Insurgency / insurgent

The people the US is fighting against in Iraq and Afghanistan are called many things, most often insurgents or terrorists. Rebel is also apt, but nobody uses it.

In a speech on the Iraq war at the U.S. Naval Academy on November 30, 2005, Bush unveiled rejectionists and saddamists. The only earlier uses of saddamists I could find referred to members of the deposed Iraqi regime, i.e. those pictured on the notorious playing cards, and not to loyalists or sympathizers. Saddamists no doubt resonates with Bush's political base because it sounds like sodomists.

An insurgency is an armed rebellion against an established, recognized government. As an occupying force that illegally invaded a sovereign nation, the U.S. can hardly be regarded as the legitimate government.

In another time on these shores, people took up arms against the established, recognized government, We call them patriots.

During the 1980s, the U.S. supported and armed rebels fighting the Sandinista Nicaraguan government, many of whom were CIA-trained death squad members engaged in sabotage, assassination, bombings, and other acts considered terrorism. But we called them contras.

It all depends on what side you're on.

Fourth of July


Big bother

Security measures of the DC Metro apparently include keeping passengers annoyed and in motion.

Thought I was going to get arrested at the Union Station subway station the other morning. With $1.15 remaining on my fare card, decided to add $20 so there wouldn't be any problems on the way home. Swipe my card at the add fare machine, take the receipt, and on my way.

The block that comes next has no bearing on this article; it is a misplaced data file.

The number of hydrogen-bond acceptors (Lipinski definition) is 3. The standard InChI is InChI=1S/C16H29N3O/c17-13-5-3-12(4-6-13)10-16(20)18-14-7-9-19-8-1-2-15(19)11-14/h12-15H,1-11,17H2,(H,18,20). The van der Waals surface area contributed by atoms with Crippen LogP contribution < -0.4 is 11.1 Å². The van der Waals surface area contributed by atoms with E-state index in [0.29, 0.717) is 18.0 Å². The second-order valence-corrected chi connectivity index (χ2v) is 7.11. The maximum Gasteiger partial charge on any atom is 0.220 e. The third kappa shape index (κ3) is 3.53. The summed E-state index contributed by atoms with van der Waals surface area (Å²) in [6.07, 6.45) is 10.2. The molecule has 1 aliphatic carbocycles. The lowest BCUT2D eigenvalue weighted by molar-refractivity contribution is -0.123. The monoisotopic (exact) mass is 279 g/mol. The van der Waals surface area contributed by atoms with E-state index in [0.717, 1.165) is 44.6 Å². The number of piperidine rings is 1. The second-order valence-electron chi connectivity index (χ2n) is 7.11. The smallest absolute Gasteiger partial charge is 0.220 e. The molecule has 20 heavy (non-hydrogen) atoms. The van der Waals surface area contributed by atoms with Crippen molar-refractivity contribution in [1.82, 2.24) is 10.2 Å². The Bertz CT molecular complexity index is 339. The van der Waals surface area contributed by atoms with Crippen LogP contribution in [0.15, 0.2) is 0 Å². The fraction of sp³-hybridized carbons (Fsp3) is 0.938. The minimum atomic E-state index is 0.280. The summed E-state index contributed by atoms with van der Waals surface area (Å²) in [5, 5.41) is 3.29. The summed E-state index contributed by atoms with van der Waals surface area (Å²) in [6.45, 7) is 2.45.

Waved the fare card over the reader, and in that moment the gate slid open I glanced down at the display, which said $ 1.15. But there was a space between the dollar sign and the 1.

I paused to think. Was the display broken and missing a digit, or was my card short $20? No way am I going through again just to check the balance.

"The track is that way," said a cop in camo, gesturing toward the escalators. My hat probably threw him off. "That way," he repeated, not at all helpfully.

I walked to the nation manager's glass-walled booth, where a tall man stood wearing a high-visibility vest, holding out my fare card.

"Excuse me….

"Did you go through the gate?" he barked at me. "You have to go through the gate."

"I was just…"

"You have to go through the gate," he insisted. "Did you go through the gate?"

I stared at him. Hard. I tried to muster an expression that said, "Did you just fart?"

"A-yes," I said slowly and deliberately, adopting an accent like Borat's cousin from Kazakhstan. "I did went in gate. Kind please check card balance?"

He took my card, eyeing me suspiciously. I stared back blankly. He swiped the card over the reader. "Twenty dollars, fifteen cents," he grouched.

Almost made me mad enough to taunt him with my bagel.